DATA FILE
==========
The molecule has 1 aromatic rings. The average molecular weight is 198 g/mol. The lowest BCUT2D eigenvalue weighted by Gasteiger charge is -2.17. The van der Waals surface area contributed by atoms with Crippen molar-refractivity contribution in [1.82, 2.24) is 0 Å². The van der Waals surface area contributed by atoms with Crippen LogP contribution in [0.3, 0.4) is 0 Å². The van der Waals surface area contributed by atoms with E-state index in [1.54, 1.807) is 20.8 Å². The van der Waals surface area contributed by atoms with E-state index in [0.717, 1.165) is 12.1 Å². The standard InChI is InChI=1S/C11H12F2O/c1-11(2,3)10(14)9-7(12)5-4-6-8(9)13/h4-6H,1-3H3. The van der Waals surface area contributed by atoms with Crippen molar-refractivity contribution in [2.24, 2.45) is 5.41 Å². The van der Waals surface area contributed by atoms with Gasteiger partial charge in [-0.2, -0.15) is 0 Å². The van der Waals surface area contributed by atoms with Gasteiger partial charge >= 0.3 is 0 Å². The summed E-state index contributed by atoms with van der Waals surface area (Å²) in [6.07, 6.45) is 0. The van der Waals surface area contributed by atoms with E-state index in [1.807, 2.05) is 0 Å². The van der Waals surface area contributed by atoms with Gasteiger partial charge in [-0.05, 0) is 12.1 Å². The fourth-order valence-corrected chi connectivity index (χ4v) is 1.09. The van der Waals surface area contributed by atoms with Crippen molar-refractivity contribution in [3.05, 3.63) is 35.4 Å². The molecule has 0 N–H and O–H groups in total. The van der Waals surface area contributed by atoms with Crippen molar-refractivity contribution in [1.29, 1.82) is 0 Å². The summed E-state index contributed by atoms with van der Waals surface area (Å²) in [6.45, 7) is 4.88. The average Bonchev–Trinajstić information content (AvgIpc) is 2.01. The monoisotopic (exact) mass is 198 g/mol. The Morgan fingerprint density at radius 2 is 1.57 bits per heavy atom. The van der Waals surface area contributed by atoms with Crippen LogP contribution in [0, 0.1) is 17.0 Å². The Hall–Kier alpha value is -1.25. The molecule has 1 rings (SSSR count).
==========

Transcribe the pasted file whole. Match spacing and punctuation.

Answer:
The molecule has 1 aromatic rings. The average molecular weight is 198 g/mol. The lowest BCUT2D eigenvalue weighted by Gasteiger charge is -2.17. The van der Waals surface area contributed by atoms with Crippen molar-refractivity contribution in [1.82, 2.24) is 0 Å². The van der Waals surface area contributed by atoms with Crippen LogP contribution in [0.3, 0.4) is 0 Å². The van der Waals surface area contributed by atoms with E-state index in [1.54, 1.807) is 20.8 Å². The van der Waals surface area contributed by atoms with E-state index in [0.717, 1.165) is 12.1 Å². The standard InChI is InChI=1S/C11H12F2O/c1-11(2,3)10(14)9-7(12)5-4-6-8(9)13/h4-6H,1-3H3. The van der Waals surface area contributed by atoms with Crippen molar-refractivity contribution in [2.24, 2.45) is 5.41 Å². The van der Waals surface area contributed by atoms with Gasteiger partial charge in [-0.2, -0.15) is 0 Å². The van der Waals surface area contributed by atoms with Gasteiger partial charge >= 0.3 is 0 Å². The summed E-state index contributed by atoms with van der Waals surface area (Å²) in [6.07, 6.45) is 0. The van der Waals surface area contributed by atoms with E-state index in [1.807, 2.05) is 0 Å². The van der Waals surface area contributed by atoms with Gasteiger partial charge in [-0.05, 0) is 12.1 Å². The fourth-order valence-corrected chi connectivity index (χ4v) is 1.09. The van der Waals surface area contributed by atoms with Crippen molar-refractivity contribution in [3.05, 3.63) is 35.4 Å². The molecule has 0 N–H and O–H groups in total. The van der Waals surface area contributed by atoms with Crippen molar-refractivity contribution in [1.29, 1.82) is 0 Å². The summed E-state index contributed by atoms with van der Waals surface area (Å²) in [6.45, 7) is 4.88. The average Bonchev–Trinajstić information content (AvgIpc) is 2.01. The monoisotopic (exact) mass is 198 g/mol. The Morgan fingerprint density at radius 2 is 1.57 bits per heavy atom. The van der Waals surface area contributed by atoms with Crippen LogP contribution in [0, 0.1) is 17.0 Å². The Hall–Kier alpha value is -1.25. The molecule has 1 rings (SSSR count).